Session FOUR: REPORT
THE RESPONSE FROM CONCERNED CITIZENS
Tuesday 20th April 2021
14:00 – 15:30
The Hutton Series on Climate Change is a series of events taking place across 2020-21 at Adam Smith’s Panmure House, bringing together a diverse cross-section of experts, business leaders, scientists, and concerned citizens in the service of one simple aim:
to identify ten key priorities, innovations & actions to mitigate the climate crisis.
Our panellists for the fourth session were Lara Funk (PhD candidate at Heriot-Watt University), Cristina Chapman (Deputy Head of External Affairs at The Cabinet Office (UK), Alka Sathyan (a fourth-year student of BEng (Hons) Electrical and Electronic Engineering from the Dubai Heriot-Watt campus) and Kelly McBride (Director of Policy and Practice at The Democratic Society), who delivered opening statements followed by a debate and discussion chaired by Prof Iain Stewart, Professor of Geoscience Communication at the University of Plymouth, and Director of its Sustainable Earth Institute. The panel discussion was interactive, featuring audience polls and an opportunity to ask questions about the key priorities, actions, and innovations to mitigate the climate crisis.
The event was hosted virtually by Panmure House and simultaneously live streamed as an interactive webinar via Facebook and the Panmure website. The broadcast is available on the Panmure House website.
Write-ups are produced after each session by the Lyell Centre and the Research Centre for Carbon Solutions, and published on the Panmure House website. A final write-up will be produced ready for distribution at COP26 in November 2021.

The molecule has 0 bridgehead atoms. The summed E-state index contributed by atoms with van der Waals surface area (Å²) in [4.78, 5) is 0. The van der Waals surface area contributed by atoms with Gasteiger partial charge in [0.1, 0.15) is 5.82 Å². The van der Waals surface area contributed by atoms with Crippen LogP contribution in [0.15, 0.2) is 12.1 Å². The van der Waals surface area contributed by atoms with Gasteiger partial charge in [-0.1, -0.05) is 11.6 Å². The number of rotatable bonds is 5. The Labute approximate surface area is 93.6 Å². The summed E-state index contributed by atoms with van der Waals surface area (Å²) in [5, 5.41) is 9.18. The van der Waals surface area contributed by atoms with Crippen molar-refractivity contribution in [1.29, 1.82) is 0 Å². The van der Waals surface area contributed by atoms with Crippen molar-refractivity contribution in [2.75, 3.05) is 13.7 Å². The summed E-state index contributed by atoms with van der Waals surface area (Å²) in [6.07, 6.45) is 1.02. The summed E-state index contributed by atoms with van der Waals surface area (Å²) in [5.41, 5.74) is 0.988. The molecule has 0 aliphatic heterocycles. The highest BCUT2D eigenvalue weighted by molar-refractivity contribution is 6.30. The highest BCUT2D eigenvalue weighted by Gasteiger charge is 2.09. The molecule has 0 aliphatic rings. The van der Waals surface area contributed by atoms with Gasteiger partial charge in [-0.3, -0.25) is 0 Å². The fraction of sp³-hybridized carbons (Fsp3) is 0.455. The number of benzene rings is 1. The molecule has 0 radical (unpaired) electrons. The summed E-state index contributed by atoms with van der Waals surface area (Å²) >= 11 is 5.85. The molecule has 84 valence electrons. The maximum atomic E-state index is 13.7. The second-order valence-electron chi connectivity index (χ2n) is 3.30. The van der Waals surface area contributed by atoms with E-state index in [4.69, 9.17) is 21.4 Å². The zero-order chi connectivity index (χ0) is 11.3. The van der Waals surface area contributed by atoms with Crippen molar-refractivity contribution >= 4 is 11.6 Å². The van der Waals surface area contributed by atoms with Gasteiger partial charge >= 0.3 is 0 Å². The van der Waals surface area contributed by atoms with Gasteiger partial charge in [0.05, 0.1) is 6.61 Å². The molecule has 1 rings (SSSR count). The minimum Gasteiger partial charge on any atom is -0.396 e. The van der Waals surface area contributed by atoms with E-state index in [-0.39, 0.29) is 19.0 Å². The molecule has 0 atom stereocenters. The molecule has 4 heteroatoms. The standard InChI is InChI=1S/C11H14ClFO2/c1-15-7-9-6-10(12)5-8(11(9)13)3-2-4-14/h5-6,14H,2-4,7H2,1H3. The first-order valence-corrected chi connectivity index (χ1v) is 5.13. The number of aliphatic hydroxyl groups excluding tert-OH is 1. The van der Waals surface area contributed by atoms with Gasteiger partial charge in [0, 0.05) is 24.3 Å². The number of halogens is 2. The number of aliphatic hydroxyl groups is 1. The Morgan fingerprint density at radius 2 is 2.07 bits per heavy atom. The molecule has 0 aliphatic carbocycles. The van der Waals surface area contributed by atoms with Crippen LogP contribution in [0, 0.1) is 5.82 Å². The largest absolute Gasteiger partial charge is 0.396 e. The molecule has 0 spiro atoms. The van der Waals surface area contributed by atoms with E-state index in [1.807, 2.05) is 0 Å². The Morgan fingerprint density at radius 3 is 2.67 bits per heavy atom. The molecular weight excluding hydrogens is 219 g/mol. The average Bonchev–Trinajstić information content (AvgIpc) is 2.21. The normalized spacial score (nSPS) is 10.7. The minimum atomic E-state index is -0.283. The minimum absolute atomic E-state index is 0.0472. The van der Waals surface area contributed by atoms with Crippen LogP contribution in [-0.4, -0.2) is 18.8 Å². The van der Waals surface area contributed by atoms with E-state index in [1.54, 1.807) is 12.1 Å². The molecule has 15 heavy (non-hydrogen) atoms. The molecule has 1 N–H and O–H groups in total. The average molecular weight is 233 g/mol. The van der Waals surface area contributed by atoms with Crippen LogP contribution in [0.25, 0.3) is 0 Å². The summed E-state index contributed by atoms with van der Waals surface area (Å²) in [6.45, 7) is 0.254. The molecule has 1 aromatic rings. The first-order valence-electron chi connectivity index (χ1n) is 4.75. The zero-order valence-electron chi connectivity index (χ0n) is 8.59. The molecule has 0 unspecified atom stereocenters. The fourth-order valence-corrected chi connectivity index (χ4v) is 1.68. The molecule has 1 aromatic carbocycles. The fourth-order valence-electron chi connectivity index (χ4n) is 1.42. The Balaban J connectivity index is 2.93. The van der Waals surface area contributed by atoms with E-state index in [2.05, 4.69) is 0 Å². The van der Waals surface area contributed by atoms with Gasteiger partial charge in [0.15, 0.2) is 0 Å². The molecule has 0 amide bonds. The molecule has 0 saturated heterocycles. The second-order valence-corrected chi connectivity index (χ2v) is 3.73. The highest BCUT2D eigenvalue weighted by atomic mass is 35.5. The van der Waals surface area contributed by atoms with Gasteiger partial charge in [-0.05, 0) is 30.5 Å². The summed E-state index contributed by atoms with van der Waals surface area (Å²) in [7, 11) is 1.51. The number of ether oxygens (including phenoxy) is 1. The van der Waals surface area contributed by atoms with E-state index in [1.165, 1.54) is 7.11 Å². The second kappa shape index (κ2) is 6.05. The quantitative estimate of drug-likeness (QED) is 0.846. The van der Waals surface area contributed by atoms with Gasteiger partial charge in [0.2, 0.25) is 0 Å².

Hosted by Dr Caroline Howitt, Programme Director: Panmure House
Chaired by Prof. Iain Stewart, Director – Sustainable Earth Institute, University of Plymouth
Introduced by Professor Richard A. Williams, Vice-Chancellor, Heriot-Watt University
Lara Funk (PhD candidate at Heriot-Watt University)
Cristina Chapman (Deputy Head of External Affairs at The Cabinet Office (UK))
Alka Sathyan (fourth-year student of BEng (Hons) Electrical and Electronic Engineering from the Dubai Heriot-Watt campus)
Kelly McBride (Director of Policy and Practice at The Democratic Society)
THE RESPONSE FROM CONCERNED CITIZENS
Quotes, unattributed, by the panellists
“We as humankind have the privilege of perceiving the world quite differently from every other living being, and it is a privilege and we need to use effectively. We need to be able to see the world and appreciate the world differently” – Paraphrased from James Hutton
“Greta is a divisive figure; however, she has probably done more for climate change than in my lifetime since Blue Peter told me in 1986 about the effect of aerosols and greenhouse gases.”
“Extinction rebellion has a really important role to play in terms of exerting pressure on our legislative system, our political system, our economic system, in terms of social licence to operate,”
When asked about radical action - “I think I was kind of curious, but everyone's definition of radical seems to be different”